Our current base of operations has a rich and vibrant history reaching back beyond antiquity.  The marina is on the Sale side of the  Bouregreg river...which is just a short walk over the bridge from Rabat.  Dominating the landscape of both cities is Rabat's fortified Kasbah which was originally used as a war base for the Almohad Dynasty as they took over southern Spain.  Once rivals in piracy Sale and Rabat are now peaceful with Rabat the sophisticated capital city of Morocco and Sale its more traditional suburb.  Rabat is Morocco's second largest city (after Casablanca) with a population of 1.8 million people.  Its ancient past reaches back to the days of the Phoenicians and Carthaginians who valued the area for its fertile plains as well as the Romans who created, here, their furthest colony south of Rome (a bustling trading post starting in 40 AD).  Evidence of this crossroads can be glimpsed even today.  Roman ruins remain at the Chellah Gardens alongside a medieval Muslim necropolis (14th century royal burial grounds).  Erin headed to the Gardens solo with fellow cruisers because the flu had passed solidly to Chris (Oct 8).  He would see the photos later.  The orange dirt, delicately carved walls were majestic against the blue sky with distant vistas clear as a bell.  Walls and trees and minarets were dotted with nesting storks (a sign of good fortune).  Lush gardens flowered purple, orange and yellow.  It was a tranquil place where we were free to roam as we liked beneath cool shade trees or under the warmth of the shining sun.      


Whoa, what a difference a day makes.  As forecast the rain and wind rolled in accompanied by cooler temperatures...set to stay for several days (Oct 9).  It was a good excuse for Chris to lay low with his flu and for us to watch some movies.  Including "Casablanca."  Oh, it's not Bacall with's Ingrid Bergman...good to know.  Also, we watched "The Man Who Would Be King" with Sean Connery and Michael Caine...shot in...the Atlas Mountains of Morocco?!  Okay, it was supposed to be Kafirastan near Afghanistan but as the credits rolled, sure enough, it was Morocco.  Amazingly, the hills and villages look the same today as when the film was shot in 1975...stunning.  The computer was running overtime and we bundled under blankets as the rain continued to pelt down outside.  Later, a break in the rain gave us the motivation to view the river entrance and see what we were missing by being tucked into the marina (Oct 10).  Yep, no need to leave hastily.  Rollers crashed and whitecaps ran out as far as we could see...but the surfers were happy.  A slow walk back to the marina through Rabat's Kasbah des Oudaias and the medina was full of colors and delights despite the periodic downpours.  The brightly painted walls of crisp white and blue inside the Kasbah caused a double take...are we in Greece or Morocco?!  And the doors were spectacular.  They were unique in color, shape and even knocker...each more interesting than the last.  The medina stalls spilled to overflowing with lanterns, leather goods, ceramic plates and tagines, swords, rugs, inlaid wood pieces and countless other items.  Overwhelming.


The wind and rain continued...and boats remained where they sat (Oct 11).  Afternoon sunshine saw laundry strung outside every boat and scurries here and there for provisions before the next storm.  Erin could not be kept away from the Kasbah and medina with camera in hand for just a few more photos between the raindrops.  A bit of excitement occurred late in the afternoon as a large SUV was pulled out of the marina waters.  What happened?!  The wind could not have been strong enough to "push" it too many whiskeys...a forgotten handbrake...we will keep digging for details.  Feeling a bit stronger after flu/cold/belly bug we headed into downtown Rabat for the evening with Martin, Sylvie and Wendy (s/v Otra Vida).  We started the evening with cocktails at bar Trianon.  It was a smoke filled, red walled, dimly lit place with cranking Spanish music and complimentary hors d'oeurves...belly bug or not...hhhmmmm?  The small, individual plates of curried chicken bites and rice were tasty and so far so good...constitutionally speaking.  The three gals from our group were the only women in the bar with the exception of two tank-top clad female bartenders.  All felt fine and was followed by a French dinner at Le Grand Comptoir Brasserie (, 279 Blvd Mohamed V).  Steak and frites was the most common offering but Erin and Chris could not pass up the "fameaux" cheeseburger.  Oh la la...with grilled onions to boot.  Yum!  Another day and again the rain and wind kept us boat bound (Oct 12).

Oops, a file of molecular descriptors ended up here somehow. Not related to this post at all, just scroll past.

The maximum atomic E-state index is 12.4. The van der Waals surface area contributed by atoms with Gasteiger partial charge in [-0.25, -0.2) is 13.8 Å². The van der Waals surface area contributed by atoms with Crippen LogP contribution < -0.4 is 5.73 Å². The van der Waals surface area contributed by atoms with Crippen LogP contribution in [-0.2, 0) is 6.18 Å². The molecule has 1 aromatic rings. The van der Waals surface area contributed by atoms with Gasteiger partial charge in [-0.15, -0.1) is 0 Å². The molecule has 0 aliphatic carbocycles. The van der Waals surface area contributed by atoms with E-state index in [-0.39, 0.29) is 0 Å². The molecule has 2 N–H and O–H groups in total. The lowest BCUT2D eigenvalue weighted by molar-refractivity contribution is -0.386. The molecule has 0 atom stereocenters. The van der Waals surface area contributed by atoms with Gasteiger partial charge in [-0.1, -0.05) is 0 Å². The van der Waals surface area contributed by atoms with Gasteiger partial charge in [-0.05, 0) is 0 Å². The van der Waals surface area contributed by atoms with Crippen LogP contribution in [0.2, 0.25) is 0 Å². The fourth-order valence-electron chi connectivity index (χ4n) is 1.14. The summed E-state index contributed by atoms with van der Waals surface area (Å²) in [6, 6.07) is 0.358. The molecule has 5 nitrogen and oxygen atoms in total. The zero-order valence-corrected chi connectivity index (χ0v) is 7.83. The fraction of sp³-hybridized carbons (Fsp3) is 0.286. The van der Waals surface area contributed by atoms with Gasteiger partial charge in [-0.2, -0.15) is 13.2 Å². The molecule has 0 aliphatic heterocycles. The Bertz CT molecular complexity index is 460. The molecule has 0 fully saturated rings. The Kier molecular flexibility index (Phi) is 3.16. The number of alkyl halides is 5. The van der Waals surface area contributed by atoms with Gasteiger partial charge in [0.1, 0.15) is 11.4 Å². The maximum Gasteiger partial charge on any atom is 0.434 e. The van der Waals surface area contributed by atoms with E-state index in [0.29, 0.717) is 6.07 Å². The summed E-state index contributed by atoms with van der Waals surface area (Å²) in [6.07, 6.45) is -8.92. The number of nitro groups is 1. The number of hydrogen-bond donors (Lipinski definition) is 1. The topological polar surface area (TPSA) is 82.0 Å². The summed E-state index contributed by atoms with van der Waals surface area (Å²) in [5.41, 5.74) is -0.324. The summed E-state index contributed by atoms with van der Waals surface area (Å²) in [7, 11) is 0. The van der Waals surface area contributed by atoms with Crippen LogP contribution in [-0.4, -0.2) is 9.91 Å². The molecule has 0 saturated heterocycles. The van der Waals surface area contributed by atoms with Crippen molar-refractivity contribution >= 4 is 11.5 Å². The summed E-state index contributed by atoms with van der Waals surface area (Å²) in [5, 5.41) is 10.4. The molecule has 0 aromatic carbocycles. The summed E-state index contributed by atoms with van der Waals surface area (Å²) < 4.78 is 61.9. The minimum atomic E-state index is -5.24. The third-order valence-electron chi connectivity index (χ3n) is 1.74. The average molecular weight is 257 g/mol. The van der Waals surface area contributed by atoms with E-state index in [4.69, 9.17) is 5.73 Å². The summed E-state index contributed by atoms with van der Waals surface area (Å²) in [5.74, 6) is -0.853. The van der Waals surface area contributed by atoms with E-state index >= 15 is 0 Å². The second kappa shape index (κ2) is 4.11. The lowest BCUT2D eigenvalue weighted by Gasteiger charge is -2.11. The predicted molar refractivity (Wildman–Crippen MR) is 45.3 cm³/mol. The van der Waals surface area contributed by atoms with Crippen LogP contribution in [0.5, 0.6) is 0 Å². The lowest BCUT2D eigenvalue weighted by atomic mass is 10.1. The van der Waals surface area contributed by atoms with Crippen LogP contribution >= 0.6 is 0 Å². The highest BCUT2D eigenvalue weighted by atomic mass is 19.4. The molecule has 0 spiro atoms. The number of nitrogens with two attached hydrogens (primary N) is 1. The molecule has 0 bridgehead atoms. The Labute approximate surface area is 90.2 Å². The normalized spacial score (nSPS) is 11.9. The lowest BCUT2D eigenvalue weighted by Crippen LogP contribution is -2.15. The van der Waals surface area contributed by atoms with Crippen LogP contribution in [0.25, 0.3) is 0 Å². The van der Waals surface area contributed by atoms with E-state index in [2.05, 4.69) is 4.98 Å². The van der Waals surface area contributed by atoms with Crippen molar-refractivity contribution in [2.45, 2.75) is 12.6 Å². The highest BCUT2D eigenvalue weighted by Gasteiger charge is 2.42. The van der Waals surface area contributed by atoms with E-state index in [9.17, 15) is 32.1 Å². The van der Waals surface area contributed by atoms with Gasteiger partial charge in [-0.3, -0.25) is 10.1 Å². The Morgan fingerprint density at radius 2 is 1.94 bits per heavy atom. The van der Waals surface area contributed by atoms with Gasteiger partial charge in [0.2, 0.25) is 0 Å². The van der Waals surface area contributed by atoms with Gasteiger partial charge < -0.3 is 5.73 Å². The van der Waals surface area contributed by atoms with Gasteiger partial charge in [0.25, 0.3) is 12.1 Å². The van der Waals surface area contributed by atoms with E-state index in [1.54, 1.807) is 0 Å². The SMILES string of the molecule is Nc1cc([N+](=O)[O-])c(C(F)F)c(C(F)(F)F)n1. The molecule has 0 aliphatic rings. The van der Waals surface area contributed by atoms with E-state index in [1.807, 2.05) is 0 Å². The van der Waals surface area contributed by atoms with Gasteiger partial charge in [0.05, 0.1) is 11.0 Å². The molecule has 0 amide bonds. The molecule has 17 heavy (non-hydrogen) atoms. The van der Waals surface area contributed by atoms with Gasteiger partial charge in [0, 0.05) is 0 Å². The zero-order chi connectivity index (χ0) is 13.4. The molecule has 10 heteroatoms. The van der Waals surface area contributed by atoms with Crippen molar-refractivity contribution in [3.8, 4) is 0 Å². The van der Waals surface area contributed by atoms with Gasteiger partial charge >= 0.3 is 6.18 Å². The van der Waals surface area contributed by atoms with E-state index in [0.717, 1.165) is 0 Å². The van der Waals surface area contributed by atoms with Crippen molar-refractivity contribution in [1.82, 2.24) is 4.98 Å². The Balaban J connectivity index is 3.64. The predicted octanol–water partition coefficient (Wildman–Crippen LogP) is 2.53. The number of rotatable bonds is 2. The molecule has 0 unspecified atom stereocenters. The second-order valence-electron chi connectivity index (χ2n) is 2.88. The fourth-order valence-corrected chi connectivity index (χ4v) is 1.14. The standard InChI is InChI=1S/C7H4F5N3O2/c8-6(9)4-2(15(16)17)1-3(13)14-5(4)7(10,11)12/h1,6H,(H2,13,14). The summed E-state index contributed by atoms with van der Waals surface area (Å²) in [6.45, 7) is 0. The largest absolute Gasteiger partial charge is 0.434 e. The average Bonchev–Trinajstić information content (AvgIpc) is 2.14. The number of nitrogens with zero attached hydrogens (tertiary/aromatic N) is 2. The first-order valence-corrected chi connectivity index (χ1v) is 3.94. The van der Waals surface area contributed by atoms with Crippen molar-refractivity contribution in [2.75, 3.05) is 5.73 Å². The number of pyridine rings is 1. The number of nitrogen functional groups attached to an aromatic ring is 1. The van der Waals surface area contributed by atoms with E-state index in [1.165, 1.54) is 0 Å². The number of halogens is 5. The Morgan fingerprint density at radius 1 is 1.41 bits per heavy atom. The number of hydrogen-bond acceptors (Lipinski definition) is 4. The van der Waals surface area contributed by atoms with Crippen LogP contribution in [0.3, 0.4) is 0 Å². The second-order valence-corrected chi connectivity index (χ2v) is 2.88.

Morocco has been a wonderful stop full of colors and spices and wonderfully friendly people.  Whether in public or in a private home we found the Moroccan people welcoming and always helpful.  We had a wonderful evening at the home of Samir and Elhim where we feasted on spiced kebabs of beef and chicken along with noodles and several salads.  They could not have been friendlier and loved practicing their English.  It was a great evening and we penciled in another visit.  However, Mother Nature has given us a weather window to move south to the Canary Islands.  We will be off at first light tomorrow (Oct 14).  The passage is approximately 500 miles and should take about three days.  Once in the Canaries we hope to explore a few of the islands before crossing the Atlantic in late November.  Our time spent boat bound by the rain has allowed us to focus a bit more seriously on where we will make landfall in the Caribbean after we cross the Atlantic.  For now we are planning on the Leeward Island of Antigua due to its breadth of services and supplies, proximity north and its range of anchorage options.  But, as always, we will first see how the winds shape up.